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Lighting for 55 gallon
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sirreal63
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Joined: 21 Feb 2004
Location: Meadowlakes, TX

PostPosted: 2007.04.27(Fri)21:32    Post subject: Reply with quote

I have used both, I am an strong advocate of T5's but I would not go back to them any time soon. All bulbs shift, all bulbs wear out, it is a fact. I had a 6x39 T5HO with Tek reflectors on my old 58, everything grew OK, not stellar but it grew. I switched it out for a single 250 watt DE and the change was amazing. Frags on the sandbed grew where under the T5's they would die. My clam grew better and faster and looked better. The difference was the PAR. I loved the T5's but they did not compare in my tank. I ran 2-12k bulbs on a workhorse 5 ballast and 2-14k on an icecap ballast both of which overdrove the bulbs and 2 actintics on a workhorse 5. The color was nice but the growth not. We currently equate a 6x39 setup with a single 250 watt halide. Sanjay on reefcentral is close to doing an actual controlled head to head test between the two. I am interested in the outcome and will watch it, but for keeping light loving corals I will keep my halides. Bulb combinations for T5's get better all the time and reflector design gets better too. My old Tek reflectors were great when I bought them but by today's standards they represent the low end of reflector technology.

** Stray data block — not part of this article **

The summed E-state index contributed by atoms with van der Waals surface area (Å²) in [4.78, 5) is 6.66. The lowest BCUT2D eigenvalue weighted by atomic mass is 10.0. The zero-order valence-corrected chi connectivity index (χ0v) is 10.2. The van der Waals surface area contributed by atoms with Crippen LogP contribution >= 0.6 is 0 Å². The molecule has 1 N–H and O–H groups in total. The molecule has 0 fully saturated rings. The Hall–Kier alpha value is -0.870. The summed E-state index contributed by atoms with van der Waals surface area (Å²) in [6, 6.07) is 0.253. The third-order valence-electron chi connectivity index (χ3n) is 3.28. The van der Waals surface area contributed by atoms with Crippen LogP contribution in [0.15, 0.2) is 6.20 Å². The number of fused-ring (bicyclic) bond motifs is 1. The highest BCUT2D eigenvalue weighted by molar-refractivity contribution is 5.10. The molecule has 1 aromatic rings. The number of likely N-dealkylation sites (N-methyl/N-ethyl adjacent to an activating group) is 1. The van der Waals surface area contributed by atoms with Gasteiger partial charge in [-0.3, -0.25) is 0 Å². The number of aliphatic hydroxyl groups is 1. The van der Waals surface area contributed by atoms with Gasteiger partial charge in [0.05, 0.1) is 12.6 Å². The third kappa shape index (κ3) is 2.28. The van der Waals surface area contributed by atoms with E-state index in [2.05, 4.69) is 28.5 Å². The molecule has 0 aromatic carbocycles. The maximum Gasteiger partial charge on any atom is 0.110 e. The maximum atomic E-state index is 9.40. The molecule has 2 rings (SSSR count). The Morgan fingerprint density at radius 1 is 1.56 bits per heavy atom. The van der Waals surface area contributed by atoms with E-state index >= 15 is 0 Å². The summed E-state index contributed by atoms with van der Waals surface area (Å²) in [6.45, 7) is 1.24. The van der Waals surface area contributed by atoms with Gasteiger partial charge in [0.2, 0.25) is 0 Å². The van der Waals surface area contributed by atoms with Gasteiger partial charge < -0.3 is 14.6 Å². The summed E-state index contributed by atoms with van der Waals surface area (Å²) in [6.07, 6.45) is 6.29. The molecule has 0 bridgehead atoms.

It is amazing to me how inefficient the eye is at judging light. Under the T5's my tank looked brighter but the difference in growth under the halide was tremendous. My rock was in my tank over a year and macro that never emerged from my rocks under the T5's did in a very short time under the halide...that told me a lot right there. T5's are great, and I still advocate them for most situations and I have seen some awesome tanks lit by just them and I know they can work great but deep tanks still benefit from halides and T5's are closing the gap...but that gap is still there for now. The debate on the life of the bulbs is moot, it cost me 60 bucks to replace a single DE bulb every 9 months, ( though we are learning that they can go longer than that) and to replace the 6x39 watt T5's every 18 months would be about 150 buck's so the savings isn't there in bulbs. My halides simply work, they draw about the same amount of power and the corals respond better.